Sunday Morning Linkage – Health Discussions, Forced Sterilization, and More
I just learned of the blog “Cure This,” which seems to be hosting some interesting commentary on issues around health and healthcare.
I caution parents, however, against delaying the decision until the child is old enough to decide for himself. Get real. Not many teenage boys would relish the discussion, let alone the act. Nor do I think they would have the perspective to weigh the medical pros and cons.
Just, wow. I can understand that this is a touchy subject among parents, and appreciate a weighing of the medical evidence (which, incidentally, I don’t think is thorough enough in the opinion piece). But to suggest that parents go ahead and circumcise their infant boys just because they don’t want to have an awkward conversation later? I have no words.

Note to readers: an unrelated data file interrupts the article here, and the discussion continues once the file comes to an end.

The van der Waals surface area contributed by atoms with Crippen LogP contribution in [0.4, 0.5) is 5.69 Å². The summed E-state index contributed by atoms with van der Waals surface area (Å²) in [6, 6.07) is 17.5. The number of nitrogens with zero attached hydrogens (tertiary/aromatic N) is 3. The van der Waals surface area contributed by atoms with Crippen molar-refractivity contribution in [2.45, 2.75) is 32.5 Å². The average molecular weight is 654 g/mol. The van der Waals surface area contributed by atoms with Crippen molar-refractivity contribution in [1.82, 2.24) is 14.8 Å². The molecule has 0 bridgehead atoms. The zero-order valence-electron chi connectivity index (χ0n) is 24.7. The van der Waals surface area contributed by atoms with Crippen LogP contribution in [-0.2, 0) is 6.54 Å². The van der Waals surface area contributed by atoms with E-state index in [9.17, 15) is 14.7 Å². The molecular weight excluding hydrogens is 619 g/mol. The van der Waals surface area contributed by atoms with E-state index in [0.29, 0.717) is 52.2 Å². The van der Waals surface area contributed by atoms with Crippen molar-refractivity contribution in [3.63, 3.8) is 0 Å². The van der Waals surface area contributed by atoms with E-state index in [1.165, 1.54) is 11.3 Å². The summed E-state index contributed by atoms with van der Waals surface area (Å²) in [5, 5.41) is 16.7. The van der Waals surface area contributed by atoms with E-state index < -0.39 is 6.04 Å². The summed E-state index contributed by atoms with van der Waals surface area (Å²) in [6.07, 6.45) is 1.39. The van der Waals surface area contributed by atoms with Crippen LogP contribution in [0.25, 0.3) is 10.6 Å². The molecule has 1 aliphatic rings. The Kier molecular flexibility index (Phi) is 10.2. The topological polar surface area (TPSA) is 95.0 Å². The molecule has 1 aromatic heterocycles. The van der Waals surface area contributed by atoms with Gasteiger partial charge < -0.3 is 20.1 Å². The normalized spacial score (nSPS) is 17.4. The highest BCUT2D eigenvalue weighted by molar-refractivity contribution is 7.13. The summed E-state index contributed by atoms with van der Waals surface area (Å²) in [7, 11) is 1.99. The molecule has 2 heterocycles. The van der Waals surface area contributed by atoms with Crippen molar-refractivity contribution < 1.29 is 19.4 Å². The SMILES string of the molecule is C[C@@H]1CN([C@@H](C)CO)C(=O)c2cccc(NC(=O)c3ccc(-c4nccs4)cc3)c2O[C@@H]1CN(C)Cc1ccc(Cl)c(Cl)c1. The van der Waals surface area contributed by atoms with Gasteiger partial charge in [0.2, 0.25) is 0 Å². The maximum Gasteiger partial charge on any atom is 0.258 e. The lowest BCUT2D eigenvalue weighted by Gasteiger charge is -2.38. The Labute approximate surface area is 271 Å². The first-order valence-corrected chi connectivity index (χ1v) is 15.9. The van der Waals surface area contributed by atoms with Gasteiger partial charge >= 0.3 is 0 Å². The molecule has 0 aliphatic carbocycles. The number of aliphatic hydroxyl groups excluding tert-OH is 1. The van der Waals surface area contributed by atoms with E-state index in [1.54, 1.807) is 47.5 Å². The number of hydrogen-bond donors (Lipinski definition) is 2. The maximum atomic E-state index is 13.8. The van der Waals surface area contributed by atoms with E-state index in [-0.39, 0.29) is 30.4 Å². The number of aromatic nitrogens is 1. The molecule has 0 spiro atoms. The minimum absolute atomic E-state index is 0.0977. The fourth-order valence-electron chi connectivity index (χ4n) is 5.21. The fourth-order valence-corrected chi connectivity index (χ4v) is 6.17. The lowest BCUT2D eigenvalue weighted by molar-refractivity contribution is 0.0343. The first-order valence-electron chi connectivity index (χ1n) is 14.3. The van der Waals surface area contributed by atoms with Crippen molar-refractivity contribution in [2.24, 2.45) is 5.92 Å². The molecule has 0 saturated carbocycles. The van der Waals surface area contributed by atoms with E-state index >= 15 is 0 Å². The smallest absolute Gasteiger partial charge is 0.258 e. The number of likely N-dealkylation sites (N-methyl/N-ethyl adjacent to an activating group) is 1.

Likewise, this post on Cure This led me to another interesting blog I hadn’t seen before, “Mississippi Appendectomy,” which focuses on the history and current state of coercive sterilization. The About page explains that “Mississippi appendectomy” is:
A phrase made popular by Civil Rights leader Fannie Lou Hamer referring to involuntary sterilization procedures. Beginning during the heyday of the American eugenics movement (1920s and 1930s), poor black women were made subject to hysterectomies or tubal ligations against their will and without their knowledge. The practice was considered particularly frequent in the Deep South, although coercive sterilization practices took place in many areas of the country and also affected other women of color, women with physical disabilities whom physicians judged to be “unfit to reproduce,” and poor white women as well.
The site compiles news and stories of forced or coerced sterilization from the U.S. and beyond, and is well worth a look.